Available from Amazon for about $40.
Best Knee Sleeves for Weightlifting
Rehband Knee Sleeves ($80 Pair)
Recommended for weightlifters who want a durable, high quality sleeve that is slightly shorter and slightly looser than SBD sleeves. This can allow for more easier mobility in lifts like the clean and jerk or snatch.
IPF and IWF approved and renowned for quality, Rehband Knee Sleeves are some of the most popular knee sleeves amongst top lifters.
I find these are not quite as snug as the SBD sleeves, though they’re very well made and have served me well. If you need to wear knee sleeves for longer sessions (such as CrossFit WODs or long leg days in the gym) these are a great option for support and comfort.
They also are a great option for lifters that may want a bit more mobility and a bit less stifness, like olympic weightlifters.
Rehband knee sleeves are 27.5 cm long. This is slightly shorter than most knee sleeves, which utilize the full 30 cm allowed by most competitive equipment rules. I didn’t notice any major difference due to this and don’t think it should be a concern.
Sold on Rogue for $75 to $80.
Other Excellent Knee Sleeves
Slingshot STrong Sleeves by Mark Bell ($80)
Recommended for those seeking a slightly less expensive alternative to SBD knee sleeves.
Reputed to be as tight fitting and supportive as SBD Sleeves, Mark Bell’s STrong Sleeves have been a popular newcomer on the knee sleeve market and cost $10 less than the SBDs! These are constructed to last through the toughest squat sessions, year in and year out. Definitely worth the investment.
Sold on Amazon for about $80.
Frequently Asked Questions about Knee Sleeves
What do knee sleeves do?
Knee sleeves are a key piece of lifting equipment for a few reasons:
- They keep your knees warm during lifting, reducing inflammation in the tendons.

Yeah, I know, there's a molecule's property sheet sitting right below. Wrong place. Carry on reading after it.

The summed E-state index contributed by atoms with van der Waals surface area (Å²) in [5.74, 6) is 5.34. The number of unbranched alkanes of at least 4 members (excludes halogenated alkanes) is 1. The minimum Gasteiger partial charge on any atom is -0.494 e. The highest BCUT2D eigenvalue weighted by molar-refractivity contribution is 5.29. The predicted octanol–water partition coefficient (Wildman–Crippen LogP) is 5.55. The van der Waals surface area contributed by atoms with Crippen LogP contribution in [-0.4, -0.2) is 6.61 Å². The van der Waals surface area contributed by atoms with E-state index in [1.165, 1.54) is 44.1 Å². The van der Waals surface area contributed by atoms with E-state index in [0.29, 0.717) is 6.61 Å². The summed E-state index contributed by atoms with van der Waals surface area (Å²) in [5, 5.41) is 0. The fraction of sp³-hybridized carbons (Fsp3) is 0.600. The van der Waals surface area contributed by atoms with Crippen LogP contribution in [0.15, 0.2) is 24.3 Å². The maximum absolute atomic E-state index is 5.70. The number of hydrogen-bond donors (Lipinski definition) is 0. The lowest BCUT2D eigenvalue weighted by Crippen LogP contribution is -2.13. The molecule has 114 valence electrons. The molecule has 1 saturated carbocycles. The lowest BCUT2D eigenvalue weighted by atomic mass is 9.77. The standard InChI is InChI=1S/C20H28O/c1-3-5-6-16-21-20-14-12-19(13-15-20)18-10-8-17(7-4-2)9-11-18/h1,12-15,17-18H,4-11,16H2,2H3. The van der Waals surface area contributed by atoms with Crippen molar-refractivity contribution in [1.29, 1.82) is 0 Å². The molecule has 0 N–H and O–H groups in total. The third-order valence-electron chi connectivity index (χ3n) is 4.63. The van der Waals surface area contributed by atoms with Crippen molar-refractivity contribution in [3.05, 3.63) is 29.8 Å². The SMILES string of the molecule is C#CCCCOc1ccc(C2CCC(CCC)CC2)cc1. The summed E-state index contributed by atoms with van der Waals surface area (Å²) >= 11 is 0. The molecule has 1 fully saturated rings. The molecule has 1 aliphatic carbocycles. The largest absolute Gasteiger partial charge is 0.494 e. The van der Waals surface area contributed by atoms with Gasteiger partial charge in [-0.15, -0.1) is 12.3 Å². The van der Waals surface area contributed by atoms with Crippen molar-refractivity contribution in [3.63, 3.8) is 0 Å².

- They provide you with support and “bounce” out of the bottom part of the squat, especially when “sized down” for an extra tight fit.
In short: knee sleeves keep your knees safe and can add some weight to your squat. They can also keep your knees feeling good during long lifting sessions.
What lifts should I wear knee sleeves for?
For powerlifting, knee sleeves are nearly exclusively worn during the squat. Knee sleeves are generally not worn during the bench press or deadlift.
For weightlifting, it is a bit more varied and can come down to personal preference of the individual lifter. Still, it is not uncommon to see knee sleeves worn during the snatch and the clean and jerk.
When should I start wearing knee sleeves?
This is a tricky question, as it is pretty subjective. There is no universal time when an individual should start wearing knee sleeves.
For warm and support, it is okay to wear knee sleeves during a lifter’s novice phase, but it is not a requirement.
If knee discomfort develops, knee sleeves will not necessarily resolve the issue. It is best to consult a physician with an understanding of weightlifting in order to determine if an issue with lifting form is causing knee discomfort. A good place to start would be this article on knee pain by Squat University.
In terms of essential pieces of lifting equipment, these are really a no-brainer.
How are knee sleeves different than knee wraps?
Knee wraps are significantly more supportive than knee sleeves. As a result, knee sleeves can add much more weight to an athlete’s one rep max in the squat vs. knee sleeves.
The types of knee wraps worn for powerlifting are much stiffer than those worn for weightlifting, as weightlifting requires much more knee mobility. Still, some olympic weightlifters will wear light knee wraps in competition.
Approved Knee Sleeves by Powerlifting Federation
It’s always important to abide by the equipment rules established by the federation you plan to compete in.
You can find links to official rules and lists of approved equipment for the IPF, USAPL, and USPA here: